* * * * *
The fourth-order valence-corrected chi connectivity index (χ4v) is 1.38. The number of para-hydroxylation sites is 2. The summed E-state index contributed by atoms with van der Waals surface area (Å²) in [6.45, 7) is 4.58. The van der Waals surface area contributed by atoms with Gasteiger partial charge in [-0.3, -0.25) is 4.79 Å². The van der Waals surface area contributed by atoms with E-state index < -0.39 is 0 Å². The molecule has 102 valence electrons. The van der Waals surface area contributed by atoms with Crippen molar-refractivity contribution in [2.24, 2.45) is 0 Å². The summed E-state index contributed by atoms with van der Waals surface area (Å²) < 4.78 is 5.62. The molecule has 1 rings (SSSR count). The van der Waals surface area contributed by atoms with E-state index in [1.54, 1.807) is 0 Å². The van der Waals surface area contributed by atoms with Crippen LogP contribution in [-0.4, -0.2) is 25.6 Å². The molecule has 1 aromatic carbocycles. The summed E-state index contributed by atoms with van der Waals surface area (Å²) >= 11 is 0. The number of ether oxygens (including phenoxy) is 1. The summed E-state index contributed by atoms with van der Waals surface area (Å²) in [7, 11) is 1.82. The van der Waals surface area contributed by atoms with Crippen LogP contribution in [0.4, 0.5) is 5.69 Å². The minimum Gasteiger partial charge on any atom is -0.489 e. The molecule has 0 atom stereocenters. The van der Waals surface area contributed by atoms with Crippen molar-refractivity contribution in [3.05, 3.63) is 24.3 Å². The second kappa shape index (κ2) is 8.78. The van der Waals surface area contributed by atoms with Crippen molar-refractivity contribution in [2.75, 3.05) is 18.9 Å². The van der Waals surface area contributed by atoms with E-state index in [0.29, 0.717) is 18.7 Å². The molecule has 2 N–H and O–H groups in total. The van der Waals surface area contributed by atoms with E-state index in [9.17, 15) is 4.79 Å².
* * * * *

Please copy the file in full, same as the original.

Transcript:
The fourth-order valence-corrected chi connectivity index (χ4v) is 1.38. The number of para-hydroxylation sites is 2. The summed E-state index contributed by atoms with van der Waals surface area (Å²) in [6.45, 7) is 4.58. The van der Waals surface area contributed by atoms with Gasteiger partial charge in [-0.3, -0.25) is 4.79 Å². The van der Waals surface area contributed by atoms with E-state index < -0.39 is 0 Å². The molecule has 102 valence electrons. The van der Waals surface area contributed by atoms with Crippen molar-refractivity contribution in [2.24, 2.45) is 0 Å². The summed E-state index contributed by atoms with van der Waals surface area (Å²) < 4.78 is 5.62. The molecule has 1 rings (SSSR count). The van der Waals surface area contributed by atoms with E-state index in [1.54, 1.807) is 0 Å². The van der Waals surface area contributed by atoms with Crippen LogP contribution in [-0.4, -0.2) is 25.6 Å². The molecule has 1 aromatic carbocycles. The summed E-state index contributed by atoms with van der Waals surface area (Å²) >= 11 is 0. The number of ether oxygens (including phenoxy) is 1. The summed E-state index contributed by atoms with van der Waals surface area (Å²) in [7, 11) is 1.82. The van der Waals surface area contributed by atoms with Crippen LogP contribution in [0.4, 0.5) is 5.69 Å². The minimum Gasteiger partial charge on any atom is -0.489 e. The molecule has 0 atom stereocenters. The van der Waals surface area contributed by atoms with Crippen molar-refractivity contribution in [3.05, 3.63) is 24.3 Å². The second kappa shape index (κ2) is 8.78. The van der Waals surface area contributed by atoms with Crippen molar-refractivity contribution in [2.75, 3.05) is 18.9 Å². The van der Waals surface area contributed by atoms with E-state index in [0.29, 0.717) is 18.7 Å². The molecule has 2 N–H and O–H groups in total. The van der Waals surface area contributed by atoms with E-state index in [9.17, 15) is 4.79 Å².